The ‘Melting Pot’: Some Lessons

melting_potFirst off, when Jess says she’s been doing some spring cleaning, believe her, she wields quite a broom! But let’s take what she said yesterday, and detail it out a bit.

My background is very similar to hers, except being in the US instead of the UK. But I’ve spent some time in cities, although not really living in any of them, as she is now. But when you study American history, well immigration and how we became Americans is a lot of the story.

She’s decidedly right, no matter how multi-cultural, and multi-racial a society is, most people like to live and work with people that are a good bit like themselves. That becomes somewhat less true as income and education levels increase, but it’s always true. The old WASP acronym NOKD (not our kind, dear) is more about human nature than it is specifically about what we used to call ‘Preppies’. That doesn’t preclude mixing things up, especially in pursuit of a higher goal. Theodore Roosevelt found that cowboys and Yalies got along pretty well, at least in Cuba in the 1st US Volunteer Cavalry (the Rough Riders). Another interesting thing about that unit was that the Lieutenant Colonel was a guy called John Pershing, his nickname was ‘Blackjack’ because he had commanded a troop of the 10th Cavalry, one of the black regiments, the Buffalo Soldiers.

In fact the American military has always had a lot to do, especially in wartime, with bringing our disparate groups together.

But those are exceptional. More common was the Irish migration in the 1840s and 50s. They knew all about discrimination, and that had much to do with why they stuck with their own people. They only began to be accepted during the civil war, and units such as the storied Irish Brigade, from New York, and the Confederate one, from Texas, had much to do with it. They were also overrepresented in the Army during the Indian Wars and provided the bulk of the labor force that built the western railroads.

And if I look back at my own family, they migrated from Norway in the 1880s and 90s, to entire communities of Norwegians, and continued to be Norwegian outposts in mostly Dakota, Minnesota, and Iowa, speaking Norwegian until the First World War. None of that implies that any of those settlers, Irish or Norwegian, or any other, had any real loyalty to anything but the United States, they all gave up almost everything they knew and loved, including most of their families, to come here, but it was hard.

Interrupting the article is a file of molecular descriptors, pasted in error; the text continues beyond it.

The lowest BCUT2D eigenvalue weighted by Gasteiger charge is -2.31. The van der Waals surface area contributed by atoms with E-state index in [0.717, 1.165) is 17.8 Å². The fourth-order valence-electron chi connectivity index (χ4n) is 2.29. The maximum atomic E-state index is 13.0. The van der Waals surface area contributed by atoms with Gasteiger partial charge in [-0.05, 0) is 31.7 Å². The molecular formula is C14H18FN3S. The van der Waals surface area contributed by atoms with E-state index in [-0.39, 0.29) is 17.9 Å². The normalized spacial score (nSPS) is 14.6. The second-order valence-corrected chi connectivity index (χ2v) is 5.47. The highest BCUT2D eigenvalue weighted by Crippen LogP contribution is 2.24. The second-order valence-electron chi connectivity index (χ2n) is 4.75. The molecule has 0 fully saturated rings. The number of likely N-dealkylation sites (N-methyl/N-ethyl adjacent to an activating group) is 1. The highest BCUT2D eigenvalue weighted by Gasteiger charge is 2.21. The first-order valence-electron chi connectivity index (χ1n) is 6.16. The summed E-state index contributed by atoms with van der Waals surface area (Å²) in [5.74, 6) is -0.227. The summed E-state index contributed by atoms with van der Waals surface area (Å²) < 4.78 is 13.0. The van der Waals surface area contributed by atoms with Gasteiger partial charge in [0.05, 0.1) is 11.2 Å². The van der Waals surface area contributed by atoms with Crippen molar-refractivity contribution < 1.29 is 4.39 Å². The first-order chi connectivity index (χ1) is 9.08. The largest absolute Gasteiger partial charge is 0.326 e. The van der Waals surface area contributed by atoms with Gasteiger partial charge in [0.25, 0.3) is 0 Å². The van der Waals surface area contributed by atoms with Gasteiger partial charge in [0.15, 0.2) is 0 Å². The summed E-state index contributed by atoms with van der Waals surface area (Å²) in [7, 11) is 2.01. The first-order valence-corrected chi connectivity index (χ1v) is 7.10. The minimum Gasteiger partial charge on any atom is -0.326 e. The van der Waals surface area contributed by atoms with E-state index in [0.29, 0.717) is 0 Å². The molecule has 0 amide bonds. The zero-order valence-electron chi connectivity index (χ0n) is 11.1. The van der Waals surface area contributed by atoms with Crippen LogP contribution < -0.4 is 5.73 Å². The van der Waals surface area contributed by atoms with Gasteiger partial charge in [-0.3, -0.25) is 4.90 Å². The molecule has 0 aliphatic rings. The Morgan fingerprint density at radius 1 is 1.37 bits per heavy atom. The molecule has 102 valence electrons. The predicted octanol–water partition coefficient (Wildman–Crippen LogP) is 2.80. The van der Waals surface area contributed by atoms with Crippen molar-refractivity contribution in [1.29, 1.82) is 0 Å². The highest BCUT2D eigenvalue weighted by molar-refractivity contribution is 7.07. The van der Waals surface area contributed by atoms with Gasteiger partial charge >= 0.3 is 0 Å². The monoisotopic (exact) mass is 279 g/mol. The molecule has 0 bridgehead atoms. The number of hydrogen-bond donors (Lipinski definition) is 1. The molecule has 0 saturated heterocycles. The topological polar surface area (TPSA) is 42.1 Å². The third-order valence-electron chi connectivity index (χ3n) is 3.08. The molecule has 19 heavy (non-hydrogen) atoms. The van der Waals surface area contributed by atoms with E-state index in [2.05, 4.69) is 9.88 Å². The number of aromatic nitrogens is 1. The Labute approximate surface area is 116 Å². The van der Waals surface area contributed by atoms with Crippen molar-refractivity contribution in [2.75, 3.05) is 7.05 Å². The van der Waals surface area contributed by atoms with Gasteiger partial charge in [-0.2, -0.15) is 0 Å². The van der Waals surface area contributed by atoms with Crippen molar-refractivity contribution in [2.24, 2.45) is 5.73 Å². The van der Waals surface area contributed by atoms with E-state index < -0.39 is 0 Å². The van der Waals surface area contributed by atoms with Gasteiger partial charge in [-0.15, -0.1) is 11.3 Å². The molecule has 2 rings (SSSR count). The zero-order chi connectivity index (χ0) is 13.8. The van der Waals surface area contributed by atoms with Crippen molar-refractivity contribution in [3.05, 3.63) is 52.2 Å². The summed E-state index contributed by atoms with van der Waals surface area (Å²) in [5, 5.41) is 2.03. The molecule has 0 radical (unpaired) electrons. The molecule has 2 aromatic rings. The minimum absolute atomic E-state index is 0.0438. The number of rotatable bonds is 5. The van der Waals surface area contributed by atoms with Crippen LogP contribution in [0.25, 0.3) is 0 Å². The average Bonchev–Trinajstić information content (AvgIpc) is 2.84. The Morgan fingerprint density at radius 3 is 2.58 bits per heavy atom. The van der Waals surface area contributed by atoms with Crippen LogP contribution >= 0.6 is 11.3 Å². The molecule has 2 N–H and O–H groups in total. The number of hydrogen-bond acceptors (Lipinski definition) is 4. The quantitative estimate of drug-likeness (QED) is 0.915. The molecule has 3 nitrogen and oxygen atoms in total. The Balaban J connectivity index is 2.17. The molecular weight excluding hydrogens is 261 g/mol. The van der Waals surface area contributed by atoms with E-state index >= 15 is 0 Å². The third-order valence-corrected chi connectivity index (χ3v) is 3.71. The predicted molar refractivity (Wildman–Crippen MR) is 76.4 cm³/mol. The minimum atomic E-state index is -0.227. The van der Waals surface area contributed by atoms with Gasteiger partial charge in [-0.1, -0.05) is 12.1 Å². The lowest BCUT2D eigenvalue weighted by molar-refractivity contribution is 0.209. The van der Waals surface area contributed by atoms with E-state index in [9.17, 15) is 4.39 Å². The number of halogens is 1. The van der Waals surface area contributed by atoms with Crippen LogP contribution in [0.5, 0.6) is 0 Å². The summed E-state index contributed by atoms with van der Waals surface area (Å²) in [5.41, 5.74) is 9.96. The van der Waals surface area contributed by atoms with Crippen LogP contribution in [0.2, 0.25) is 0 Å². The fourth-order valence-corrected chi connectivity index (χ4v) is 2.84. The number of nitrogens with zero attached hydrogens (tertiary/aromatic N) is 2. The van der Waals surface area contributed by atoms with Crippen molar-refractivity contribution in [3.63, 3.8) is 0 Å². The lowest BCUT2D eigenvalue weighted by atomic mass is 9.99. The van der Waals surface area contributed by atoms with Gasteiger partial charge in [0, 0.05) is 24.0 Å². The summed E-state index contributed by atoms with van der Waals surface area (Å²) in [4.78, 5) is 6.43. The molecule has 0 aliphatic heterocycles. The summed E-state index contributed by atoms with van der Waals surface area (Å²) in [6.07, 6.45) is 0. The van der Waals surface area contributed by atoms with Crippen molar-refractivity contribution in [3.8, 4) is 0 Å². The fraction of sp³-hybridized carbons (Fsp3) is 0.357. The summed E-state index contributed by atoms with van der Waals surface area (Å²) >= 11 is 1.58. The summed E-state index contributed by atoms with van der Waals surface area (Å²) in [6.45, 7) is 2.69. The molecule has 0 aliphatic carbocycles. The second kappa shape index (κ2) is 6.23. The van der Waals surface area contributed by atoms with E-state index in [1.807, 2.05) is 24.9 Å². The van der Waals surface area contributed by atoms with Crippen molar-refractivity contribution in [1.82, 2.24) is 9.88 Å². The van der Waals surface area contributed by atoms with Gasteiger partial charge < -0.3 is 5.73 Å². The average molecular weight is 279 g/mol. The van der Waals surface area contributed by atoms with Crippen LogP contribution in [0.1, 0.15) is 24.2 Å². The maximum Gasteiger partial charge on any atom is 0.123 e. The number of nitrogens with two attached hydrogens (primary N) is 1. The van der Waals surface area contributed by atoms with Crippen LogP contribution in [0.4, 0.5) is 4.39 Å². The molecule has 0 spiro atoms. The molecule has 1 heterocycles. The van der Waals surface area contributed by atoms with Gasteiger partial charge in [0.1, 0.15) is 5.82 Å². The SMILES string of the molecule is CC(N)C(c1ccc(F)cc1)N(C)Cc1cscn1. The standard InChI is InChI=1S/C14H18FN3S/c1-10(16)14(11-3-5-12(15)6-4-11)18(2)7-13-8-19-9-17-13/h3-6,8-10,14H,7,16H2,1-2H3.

That’s the thing, acculturation is hard, even if you’re fairly similar, like an Irishman in New York, where the laws are even fairly similar, and it simply takes a long time. Is America good at it? Yep, we are, but we’ve never made it easy on anybody, from John Winthrop on down. The melting post is a crockpot (slow cooker) essentially. But you know, Lutefisk is improved by Colman’s mustard and a taste of Jalapeno peppers. It takes generations to acculturate people, usually it starts with the children in school, and often churches have helped. We have found that being a bit hard is good, for instance, a common language is nearly essential, and a common dream is very useful. But expecting somebody to get off the boat and be a fully formed and functioning American (or Christian, for that matter) is quite simply a pipe dream.

We can help, probably more than we ever have, with English as a second language programs, citizenship programs and such. I imagine there are similar things in evangelization, they are a good idea, but we are not going to take a Mexican, or a Syrian, and make them into an instant American, or Scotsman. Can it be done? Not instantly. But, I’m not sure the UK doesn’t have some of those answers itself. It seems to me, as the Empire shrank, and the UK let so many former colonials in, they found that they had indeed, become pretty much Englishmen, even if they looked a good bit different. Like our immigrants, they became what they wanted to be, and they were prepared to do the work necessary to make it so.

And that may be the main lesson: If the immigrants don’t want to acculturate, they won’t, and if they don’t, they weaken the society, not strengthen it. Vetting is essential, especially for permanent residents.


About NEO
Lineman, Electrician, Industrial Control technician, Staking Engineer, Inspector, Quality Assurance Manager, Chief Operations Officer

2 Responses to The ‘Melting Pot’: Some Lessons

  1. the unit says:

    This article and Jessica’s are the first I’ve read. Then did a little more reading, shall I say research? So I don’t know much about it.
    Seems to me the reverse is going on according to the definitions. And no slow cooker, it’s a blast furnace now. The host culture is having to acculturate. What with open borders, refugees, and no vetting.
    Maybe a lesson about trying to manipulate things. From Wiki about the Quakers efforts with Native Americans, “During 1869–85, they served as appointed agents on numerous reservations and superintendencies in a mission centered on moral uplift and manual training. Their ultimate goal of acculturating the Indians to American culture was not reached because of frontier land hunger and Congressional patronage politics.”

    Liked by 1 person

    • NEO says:

      Yep, the Indians got a raw deal, usually by the Federal Indian Agents, who often quite literally horrified the Army officers who had been fighting them, and had a lot of respect and sympathy for them. The Quakers from what I’ve read, tried to be fair, but got run over for their trouble.


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